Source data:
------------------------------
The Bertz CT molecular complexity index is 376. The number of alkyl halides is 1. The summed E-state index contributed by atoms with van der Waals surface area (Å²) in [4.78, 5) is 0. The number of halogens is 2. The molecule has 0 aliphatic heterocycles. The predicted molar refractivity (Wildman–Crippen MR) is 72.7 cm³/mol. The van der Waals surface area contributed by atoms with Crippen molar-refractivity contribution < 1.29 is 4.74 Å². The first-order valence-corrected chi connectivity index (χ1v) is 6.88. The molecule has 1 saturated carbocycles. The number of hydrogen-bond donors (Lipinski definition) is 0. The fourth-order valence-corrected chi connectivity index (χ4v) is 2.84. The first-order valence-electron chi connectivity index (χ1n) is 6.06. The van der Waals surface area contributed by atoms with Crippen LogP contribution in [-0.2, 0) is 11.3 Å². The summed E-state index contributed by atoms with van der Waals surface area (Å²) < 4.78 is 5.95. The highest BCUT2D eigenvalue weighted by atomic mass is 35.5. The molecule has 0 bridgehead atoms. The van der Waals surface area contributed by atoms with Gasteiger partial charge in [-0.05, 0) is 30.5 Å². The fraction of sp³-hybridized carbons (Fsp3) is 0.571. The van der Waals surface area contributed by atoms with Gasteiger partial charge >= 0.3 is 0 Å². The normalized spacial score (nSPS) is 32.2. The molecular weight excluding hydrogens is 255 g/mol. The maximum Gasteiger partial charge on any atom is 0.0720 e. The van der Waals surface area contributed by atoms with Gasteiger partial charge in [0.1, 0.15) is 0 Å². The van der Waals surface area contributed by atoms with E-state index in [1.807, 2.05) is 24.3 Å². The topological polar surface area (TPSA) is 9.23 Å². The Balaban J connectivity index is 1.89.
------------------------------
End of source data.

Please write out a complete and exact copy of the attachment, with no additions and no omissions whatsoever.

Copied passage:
The Bertz CT molecular complexity index is 376. The number of alkyl halides is 1. The summed E-state index contributed by atoms with van der Waals surface area (Å²) in [4.78, 5) is 0. The number of halogens is 2. The molecule has 0 aliphatic heterocycles. The predicted molar refractivity (Wildman–Crippen MR) is 72.7 cm³/mol. The van der Waals surface area contributed by atoms with Crippen molar-refractivity contribution < 1.29 is 4.74 Å². The first-order valence-corrected chi connectivity index (χ1v) is 6.88. The molecule has 1 saturated carbocycles. The number of hydrogen-bond donors (Lipinski definition) is 0. The fourth-order valence-corrected chi connectivity index (χ4v) is 2.84. The first-order valence-electron chi connectivity index (χ1n) is 6.06. The van der Waals surface area contributed by atoms with Crippen LogP contribution in [-0.2, 0) is 11.3 Å². The summed E-state index contributed by atoms with van der Waals surface area (Å²) < 4.78 is 5.95. The highest BCUT2D eigenvalue weighted by atomic mass is 35.5. The molecule has 0 bridgehead atoms. The van der Waals surface area contributed by atoms with Gasteiger partial charge in [-0.05, 0) is 30.5 Å². The fraction of sp³-hybridized carbons (Fsp3) is 0.571. The van der Waals surface area contributed by atoms with Gasteiger partial charge >= 0.3 is 0 Å². The normalized spacial score (nSPS) is 32.2. The molecular weight excluding hydrogens is 255 g/mol. The maximum Gasteiger partial charge on any atom is 0.0720 e. The van der Waals surface area contributed by atoms with Gasteiger partial charge in [0.1, 0.15) is 0 Å². The van der Waals surface area contributed by atoms with E-state index in [1.807, 2.05) is 24.3 Å². The topological polar surface area (TPSA) is 9.23 Å². The Balaban J connectivity index is 1.89.